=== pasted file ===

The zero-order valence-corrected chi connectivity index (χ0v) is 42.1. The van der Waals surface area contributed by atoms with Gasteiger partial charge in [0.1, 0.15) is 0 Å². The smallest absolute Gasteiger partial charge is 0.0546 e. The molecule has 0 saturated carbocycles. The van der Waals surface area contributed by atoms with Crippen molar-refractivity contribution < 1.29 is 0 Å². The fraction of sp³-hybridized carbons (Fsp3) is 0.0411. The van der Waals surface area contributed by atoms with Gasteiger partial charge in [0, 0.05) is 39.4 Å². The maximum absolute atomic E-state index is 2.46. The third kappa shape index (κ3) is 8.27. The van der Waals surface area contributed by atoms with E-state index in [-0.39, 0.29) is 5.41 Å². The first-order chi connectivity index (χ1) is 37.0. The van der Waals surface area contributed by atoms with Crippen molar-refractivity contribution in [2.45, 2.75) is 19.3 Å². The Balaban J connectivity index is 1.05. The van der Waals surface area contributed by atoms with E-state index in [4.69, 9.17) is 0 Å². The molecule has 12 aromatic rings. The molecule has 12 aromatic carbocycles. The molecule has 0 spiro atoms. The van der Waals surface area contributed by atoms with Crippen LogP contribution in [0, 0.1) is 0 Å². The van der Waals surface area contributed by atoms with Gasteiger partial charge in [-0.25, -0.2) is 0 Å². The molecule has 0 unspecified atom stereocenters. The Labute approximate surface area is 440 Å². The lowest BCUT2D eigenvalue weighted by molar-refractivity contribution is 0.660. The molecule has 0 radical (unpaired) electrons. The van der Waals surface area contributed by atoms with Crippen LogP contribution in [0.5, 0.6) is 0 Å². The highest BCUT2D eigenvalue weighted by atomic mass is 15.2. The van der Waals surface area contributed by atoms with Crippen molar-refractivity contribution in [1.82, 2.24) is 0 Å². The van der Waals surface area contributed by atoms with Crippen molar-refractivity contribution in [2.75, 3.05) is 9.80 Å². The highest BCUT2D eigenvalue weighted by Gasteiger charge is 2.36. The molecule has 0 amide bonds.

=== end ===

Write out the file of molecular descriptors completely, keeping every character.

The zero-order valence-corrected chi connectivity index (χ0v) is 42.1. The van der Waals surface area contributed by atoms with Gasteiger partial charge in [0.1, 0.15) is 0 Å². The smallest absolute Gasteiger partial charge is 0.0546 e. The molecule has 0 saturated carbocycles. The van der Waals surface area contributed by atoms with Crippen molar-refractivity contribution < 1.29 is 0 Å². The fraction of sp³-hybridized carbons (Fsp3) is 0.0411. The van der Waals surface area contributed by atoms with Gasteiger partial charge in [0, 0.05) is 39.4 Å². The maximum absolute atomic E-state index is 2.46. The third kappa shape index (κ3) is 8.27. The van der Waals surface area contributed by atoms with E-state index in [-0.39, 0.29) is 5.41 Å². The first-order chi connectivity index (χ1) is 37.0. The van der Waals surface area contributed by atoms with Crippen molar-refractivity contribution in [2.45, 2.75) is 19.3 Å². The Balaban J connectivity index is 1.05. The van der Waals surface area contributed by atoms with E-state index in [4.69, 9.17) is 0 Å². The molecule has 12 aromatic rings. The molecule has 12 aromatic carbocycles. The molecule has 0 spiro atoms. The van der Waals surface area contributed by atoms with Crippen LogP contribution in [0, 0.1) is 0 Å². The van der Waals surface area contributed by atoms with Gasteiger partial charge in [-0.25, -0.2) is 0 Å². The molecule has 0 unspecified atom stereocenters. The Labute approximate surface area is 440 Å². The lowest BCUT2D eigenvalue weighted by molar-refractivity contribution is 0.660. The molecule has 0 radical (unpaired) electrons. The van der Waals surface area contributed by atoms with Crippen LogP contribution in [0.5, 0.6) is 0 Å². The highest BCUT2D eigenvalue weighted by atomic mass is 15.2. The van der Waals surface area contributed by atoms with Crippen molar-refractivity contribution in [1.82, 2.24) is 0 Å². The van der Waals surface area contributed by atoms with Crippen molar-refractivity contribution in [2.75, 3.05) is 9.80 Å². The highest BCUT2D eigenvalue weighted by Gasteiger charge is 2.36. The molecule has 0 amide bonds.